And if a sport must have a champion, it can't be awarded by a committee. This is not figure skating. Sports are about winning and have objective criteria for winning, and therefore a sports championship must be won by the actual playing of the sport. Here, you've made an effort to undermine the "legitimacy" of a playoff, but no corresponding attempt I can discern to defend polls as an institution. Here is the much greater "legitimacy problem." You've defended your right to a critical opinion of a team's performance, to which you're obviously entitled and should exercise well after a championship has been procured by any mean (as should we all), but you've made no argument as to why anyone should care; that is, why should any opinion of performance have official standing in sport? Opinion may be valuable as a means of learning, communication and entertainment - and hopefully this debate qualifies as the latter, regardless what my hit counter is telling me - but it is not basis for issuing a trophy in sport. In fact, I would probably go so far as to say the concept of a champion via poll - whether or not I agree with the poll, my opinion being as officially irrelevant as any voter's - fundamentally violates my understanding of the purpose of sport as a purely competitive exercise. Football has its aesthetic pleasures, but it is not art to be judged. It has its pageantry and off-field excitements, but as you say, it is not a party or parade. Like you, I've expressed disdain for people who treat it as such, because athletic competition is at root about winning. An athletic championship cannot be voted, it must be won. I know you agree with this concept in the case of an individual game, but if we can't also agree about establishing the larger order on wins and losses, then we've gone as far as we can go in this vein.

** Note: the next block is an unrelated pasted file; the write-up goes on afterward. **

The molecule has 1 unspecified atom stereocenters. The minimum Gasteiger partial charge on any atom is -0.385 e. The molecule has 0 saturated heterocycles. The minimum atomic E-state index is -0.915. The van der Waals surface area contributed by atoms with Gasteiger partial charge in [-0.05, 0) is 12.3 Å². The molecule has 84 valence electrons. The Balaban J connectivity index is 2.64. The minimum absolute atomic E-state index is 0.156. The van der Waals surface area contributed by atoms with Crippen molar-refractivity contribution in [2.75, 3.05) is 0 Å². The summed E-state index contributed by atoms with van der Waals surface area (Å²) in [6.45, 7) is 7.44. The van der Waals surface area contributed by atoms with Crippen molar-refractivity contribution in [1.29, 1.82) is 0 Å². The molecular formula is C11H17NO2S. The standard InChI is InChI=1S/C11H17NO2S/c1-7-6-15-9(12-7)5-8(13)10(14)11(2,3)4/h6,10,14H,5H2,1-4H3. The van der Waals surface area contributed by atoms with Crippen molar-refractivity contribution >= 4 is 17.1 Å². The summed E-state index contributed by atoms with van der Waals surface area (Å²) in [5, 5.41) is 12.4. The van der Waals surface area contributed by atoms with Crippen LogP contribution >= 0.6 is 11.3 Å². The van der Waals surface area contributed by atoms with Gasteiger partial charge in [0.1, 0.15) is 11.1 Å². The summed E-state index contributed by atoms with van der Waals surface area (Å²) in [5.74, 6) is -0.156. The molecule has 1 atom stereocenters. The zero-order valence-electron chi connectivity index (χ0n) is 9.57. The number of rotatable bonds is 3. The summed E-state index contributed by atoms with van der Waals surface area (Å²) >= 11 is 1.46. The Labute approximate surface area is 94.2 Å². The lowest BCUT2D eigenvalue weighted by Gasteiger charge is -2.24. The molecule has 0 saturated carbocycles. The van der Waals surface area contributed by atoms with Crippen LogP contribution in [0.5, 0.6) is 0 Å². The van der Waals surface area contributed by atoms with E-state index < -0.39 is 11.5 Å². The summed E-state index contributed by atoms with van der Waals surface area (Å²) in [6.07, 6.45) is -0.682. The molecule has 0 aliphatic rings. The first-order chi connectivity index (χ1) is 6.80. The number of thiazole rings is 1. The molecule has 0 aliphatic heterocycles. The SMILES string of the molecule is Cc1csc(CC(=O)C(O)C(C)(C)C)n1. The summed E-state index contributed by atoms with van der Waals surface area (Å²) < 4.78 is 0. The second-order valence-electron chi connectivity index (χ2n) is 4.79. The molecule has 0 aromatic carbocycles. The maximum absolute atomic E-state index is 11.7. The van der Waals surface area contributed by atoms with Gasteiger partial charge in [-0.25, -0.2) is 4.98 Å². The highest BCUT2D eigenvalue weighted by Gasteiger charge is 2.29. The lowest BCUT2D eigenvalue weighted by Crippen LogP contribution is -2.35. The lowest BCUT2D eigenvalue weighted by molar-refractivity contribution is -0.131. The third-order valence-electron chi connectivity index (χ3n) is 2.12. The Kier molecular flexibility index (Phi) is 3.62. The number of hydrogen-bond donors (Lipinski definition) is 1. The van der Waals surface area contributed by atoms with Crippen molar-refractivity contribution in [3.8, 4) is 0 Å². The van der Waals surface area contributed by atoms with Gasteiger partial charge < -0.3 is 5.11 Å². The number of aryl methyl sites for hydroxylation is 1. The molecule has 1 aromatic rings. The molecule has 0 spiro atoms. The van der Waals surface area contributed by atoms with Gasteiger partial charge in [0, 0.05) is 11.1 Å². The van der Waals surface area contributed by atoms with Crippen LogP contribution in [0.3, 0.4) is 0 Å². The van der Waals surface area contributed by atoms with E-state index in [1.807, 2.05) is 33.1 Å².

I do not believe your broader anti-playoff remarks are indication at all you'd prefer baseball or pro football or any other competitive entity scrap all tournaments in deference to the inherent anarchy by which it is most accurately defined. We're back to Lord Falkland, and your de facto opposition to "unnecessary" change, a result of your deep respect for an entity's historical evolution and unique tradition as the elements that define it, that make it what it is. My view is more idealistic, and willing to overturn an existing order to meet the ideal. This includes respect for tradition, but only in the historical sense if it happens to conflict with the broader ideal. It includes compromise, such as the unavoidably subjective nature of a playoff selection process among teams that have generated so little and such disparate data, but only if the broader ideal remains intact. This is why, as I indicated above, I believe it is necessary for college football to change, to achieve the competitive ideal, and reject the notion that "unintended consequences" is a sufficient reason alone for resisting change. Unintended consequences can also be good.